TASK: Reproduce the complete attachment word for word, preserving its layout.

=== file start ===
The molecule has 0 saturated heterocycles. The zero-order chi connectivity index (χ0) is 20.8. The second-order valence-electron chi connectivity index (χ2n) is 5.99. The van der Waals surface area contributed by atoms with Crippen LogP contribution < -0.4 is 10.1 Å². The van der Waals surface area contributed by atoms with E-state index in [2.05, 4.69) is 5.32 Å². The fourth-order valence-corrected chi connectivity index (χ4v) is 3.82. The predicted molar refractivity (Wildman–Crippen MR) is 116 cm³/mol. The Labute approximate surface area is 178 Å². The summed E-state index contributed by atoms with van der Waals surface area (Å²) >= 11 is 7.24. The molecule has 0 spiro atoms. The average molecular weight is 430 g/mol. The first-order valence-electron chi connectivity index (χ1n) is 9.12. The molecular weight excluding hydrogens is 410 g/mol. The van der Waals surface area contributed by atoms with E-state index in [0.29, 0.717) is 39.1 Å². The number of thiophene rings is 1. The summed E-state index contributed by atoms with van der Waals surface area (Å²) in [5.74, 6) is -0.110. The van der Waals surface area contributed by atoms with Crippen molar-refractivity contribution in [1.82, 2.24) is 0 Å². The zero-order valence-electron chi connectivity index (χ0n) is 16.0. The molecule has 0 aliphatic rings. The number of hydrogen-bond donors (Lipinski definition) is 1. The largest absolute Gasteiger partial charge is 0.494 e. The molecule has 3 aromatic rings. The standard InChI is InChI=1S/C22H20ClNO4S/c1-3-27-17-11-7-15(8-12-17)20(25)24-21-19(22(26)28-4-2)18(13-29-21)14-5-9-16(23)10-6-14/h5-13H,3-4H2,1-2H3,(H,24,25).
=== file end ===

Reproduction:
The molecule has 0 saturated heterocycles. The zero-order chi connectivity index (χ0) is 20.8. The second-order valence-electron chi connectivity index (χ2n) is 5.99. The van der Waals surface area contributed by atoms with Crippen LogP contribution < -0.4 is 10.1 Å². The van der Waals surface area contributed by atoms with E-state index in [2.05, 4.69) is 5.32 Å². The fourth-order valence-corrected chi connectivity index (χ4v) is 3.82. The predicted molar refractivity (Wildman–Crippen MR) is 116 cm³/mol. The Labute approximate surface area is 178 Å². The summed E-state index contributed by atoms with van der Waals surface area (Å²) >= 11 is 7.24. The molecule has 0 spiro atoms. The average molecular weight is 430 g/mol. The first-order valence-electron chi connectivity index (χ1n) is 9.12. The molecular weight excluding hydrogens is 410 g/mol. The van der Waals surface area contributed by atoms with E-state index in [0.29, 0.717) is 39.1 Å². The number of thiophene rings is 1. The summed E-state index contributed by atoms with van der Waals surface area (Å²) in [5.74, 6) is -0.110. The van der Waals surface area contributed by atoms with Crippen molar-refractivity contribution in [1.82, 2.24) is 0 Å². The zero-order valence-electron chi connectivity index (χ0n) is 16.0. The molecule has 0 aliphatic rings. The number of hydrogen-bond donors (Lipinski definition) is 1. The largest absolute Gasteiger partial charge is 0.494 e. The molecule has 3 aromatic rings. The standard InChI is InChI=1S/C22H20ClNO4S/c1-3-27-17-11-7-15(8-12-17)20(25)24-21-19(22(26)28-4-2)18(13-29-21)14-5-9-16(23)10-6-14/h5-13H,3-4H2,1-2H3,(H,24,25).